The "ideal" "black-and-white" image would consist of only two colors, namely, black and white. Unfortunately, due to limitations within the existing JPEG format, that is impossible. Instead, the "best" possible image will be a grayscale image that is as close to black and white as possible. This grayscale image can be created by image editors that will save the image in 8-bit JPEG, which eliminates all color elements from the JPEG image. When scanning your image file, you should confirm that the settings on your scanner are set to create a black-and-white or grayscale JPEG, not a color image. If you submit a black-and-white or grayscale image that has colors associated with it, WIPO will reject the image and you will receive an irregularity on your application.
NOTE: The form will "reject" a "black-and-white" image that has colors associated with it. Black-and-white images with a color claim are acceptable, but drawings that are lined for color are not; you must submit an actual color image
How do I make sure my black and white drawing image is acceptable?
To decrease the color depth in an existing JPEG image to only grayscale (and as close to pure "black-and-white" as possible), you can use a free graphic viewer, e.g., Irfanview. If you copy-and-paste an image into Irfanview, you can decrease the color depth to two colors by following these steps: 1) Select "Image" from the tool bar; 2) Select "Decrease Color Depth" from the drop-down menu; 3) Select "2 colors, black and white;" 4) Click "ok;" 5) Confirm view of image as a pure black and white image; 6) Select "File" from the tool bar and select "Save As;" 7) Select "Save as grayscale JPEG" that appears in a popup window titled "JPEG/GIF save options"; 8) Save the image as a JPEG; and 9) Attach this image to your application as your proper black-and-white mark image. If you are not able to reproduce your mark as a pure black-and-white image, you should seek the assistance of a graphic artist.
NOTE: The form will "reject" a "black-and-white" image that has colors associated with it. Black-and-white images with a color claim are acceptable, but drawings that are lined for color are not; you must submit an actual color image
What are the requirements for a color mark?
Parts of the mark in color: List the portions of the mark that are in color and the corresponding color for each, e.g., "A bird with a blue body, a red head, and a yellow beak." This statement need not duplicate the mark description but must identify the principal parts of the mark that are in each color.
Color(s) in the mark: List here only the actual color(s) appearing within the mark. For example, a proper entry may consist of the single word "green," or multiple colors, such as "red, blue, and yellow." No other information should be provided.
Uploaded Color Image: If you have uploaded a color image, but do not wish to proceed with that color image, you must return to the Wizard page and answer "No" to Question #1. When you return to the Mark section, your original image from the USPTO database will then be displayed.
Will the (IB) check my Translation statement for accuracy?
Where the mark consists of or contains words that can be translated, such a translation may be provided. The translation may be into English and/or French and/or Spanish, irrespective of the language of the international application. The International Bureau (IB) will not check the accuracy of any translation of the mark, nor will it question the absence of a translation or provide a translation of its own.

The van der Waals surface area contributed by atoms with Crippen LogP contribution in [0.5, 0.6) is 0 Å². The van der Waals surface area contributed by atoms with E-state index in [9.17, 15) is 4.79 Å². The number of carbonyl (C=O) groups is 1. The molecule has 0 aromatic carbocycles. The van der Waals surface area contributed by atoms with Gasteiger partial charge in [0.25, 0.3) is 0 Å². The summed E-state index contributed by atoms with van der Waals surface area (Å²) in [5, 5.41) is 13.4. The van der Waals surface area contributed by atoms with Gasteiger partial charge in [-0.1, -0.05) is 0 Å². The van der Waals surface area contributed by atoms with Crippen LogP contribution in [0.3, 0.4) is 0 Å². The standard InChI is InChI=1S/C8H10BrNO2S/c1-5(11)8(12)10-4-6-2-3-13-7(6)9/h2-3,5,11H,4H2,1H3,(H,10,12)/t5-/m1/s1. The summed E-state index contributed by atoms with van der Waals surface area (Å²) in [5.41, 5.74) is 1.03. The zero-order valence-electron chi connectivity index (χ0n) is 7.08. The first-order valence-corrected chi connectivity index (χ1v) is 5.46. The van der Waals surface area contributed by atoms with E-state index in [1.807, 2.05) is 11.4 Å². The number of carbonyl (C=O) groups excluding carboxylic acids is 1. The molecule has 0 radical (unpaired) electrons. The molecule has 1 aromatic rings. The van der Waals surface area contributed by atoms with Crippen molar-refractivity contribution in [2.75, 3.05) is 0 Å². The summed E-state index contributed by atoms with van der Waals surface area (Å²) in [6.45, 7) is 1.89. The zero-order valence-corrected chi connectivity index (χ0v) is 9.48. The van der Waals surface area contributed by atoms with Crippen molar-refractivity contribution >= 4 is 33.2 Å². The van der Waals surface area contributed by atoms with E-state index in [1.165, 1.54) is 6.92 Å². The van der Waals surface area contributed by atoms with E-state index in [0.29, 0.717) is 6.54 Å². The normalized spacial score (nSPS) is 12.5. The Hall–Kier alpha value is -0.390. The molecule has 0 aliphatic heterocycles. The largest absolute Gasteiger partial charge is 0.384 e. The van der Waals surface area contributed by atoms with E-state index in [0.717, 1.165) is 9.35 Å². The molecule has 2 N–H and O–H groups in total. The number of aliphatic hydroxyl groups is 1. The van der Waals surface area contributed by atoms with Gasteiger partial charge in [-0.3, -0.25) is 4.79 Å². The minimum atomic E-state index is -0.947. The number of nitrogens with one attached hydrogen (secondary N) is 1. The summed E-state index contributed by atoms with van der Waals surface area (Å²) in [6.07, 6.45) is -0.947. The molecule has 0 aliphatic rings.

What is a Transliteration statement?
Transliteration: Enter the transliteration of any non-Latin characters in the mark. A transliteration is the phonetic spelling, in corresponding Latin characters, of the word(s) in the mark that are in non-Latin characters. E.g., if the mark consists of the Chinese character that is pronounced "Chi," you would enter "Chi" in this field.
What is the Verbal Element of the mark?
Verbal Element: Enter the word(s) that appear within the overall composite mark (as shown in the JPG image file). E.g., if the mark consists of the design of a cat and the words THE CAT'S MEOW, you would enter in this field THE CAT'S MEOW. You would NOT enter "The design of a cat and THE CAT'S MEOW"- it is the actual image file that will show this.
Is a Disclaimer required for an International application?
A disclaimer is not required in the international application merely because it occurs in the basic application or is contained in the basic registration. You may enter the descriptive or generic wording found in the mark, for which no claim is being made to the exclusive right to use, apart from the mark as shown, in order to obviate a request for such a disclaimer by a designated Contracting Party.
Trademark Help - TEASi - Priority Claim Information
What are the goods and/or services listed in an earlier filing, for which priority is claimed?
If the country of earlier filing is the United States, click the "Retrieve GS" button to populate Class and goods/services data automatically. Otherwise, you must use the pull-down box to enter the number of classes you wish to add, and then click on the "Add Classes" button.
What are the dates of earlier filing?
Enter the filing date of the application that is the basis for the priority claim. NOTE: In accordance with Article 4(c)(3) of the Paris Convention, where the last day of the six-month period from the claimed priority date is a day when the Office of origin is not open for the receipt of requests to present international applications, the six-month period will, where the international registration bears the date of the receipt by the Office of origin of the said request, be extended until the first following working day at the Office of origin; similarly, where the international registration bears the date of the receipt of the international application by the International Bureau (IB), or a subsequent date, and the last day of the six-month period is a day when the IB is not open to the public, the six-month period will be extended until the first following working day at the IB.
What is a priority claim?
An international applicant may assert a priority claim for a trademark application filed in another country, prior to the filing of the international application. If recognized by the International Bureau (IB), this claim may result in an international registration date that is earlier than the date of filing of the international application.
What happens when the last day of the six-month period from the claimed priority date is a date when the Office of origin is not open?
In accordance with Article 4(c)(3) of the Paris Convention, where the last day of the six-month period from the claimed priority date is a day when the Office of origin is not open for the receipt of requests to present international applications, the six-month period will, where the international registration bears the date of the receipt by the Office of origin of the said request, be extended until the first following working day at the Office of origin; similarly, where the international registration bears the date of the receipt of the international application by the International Bureau (IB), or a subsequent date, and the last day of the six-month period is a day when the IB is not open to the public, the six-month period will be extended until the first following working day at the IB.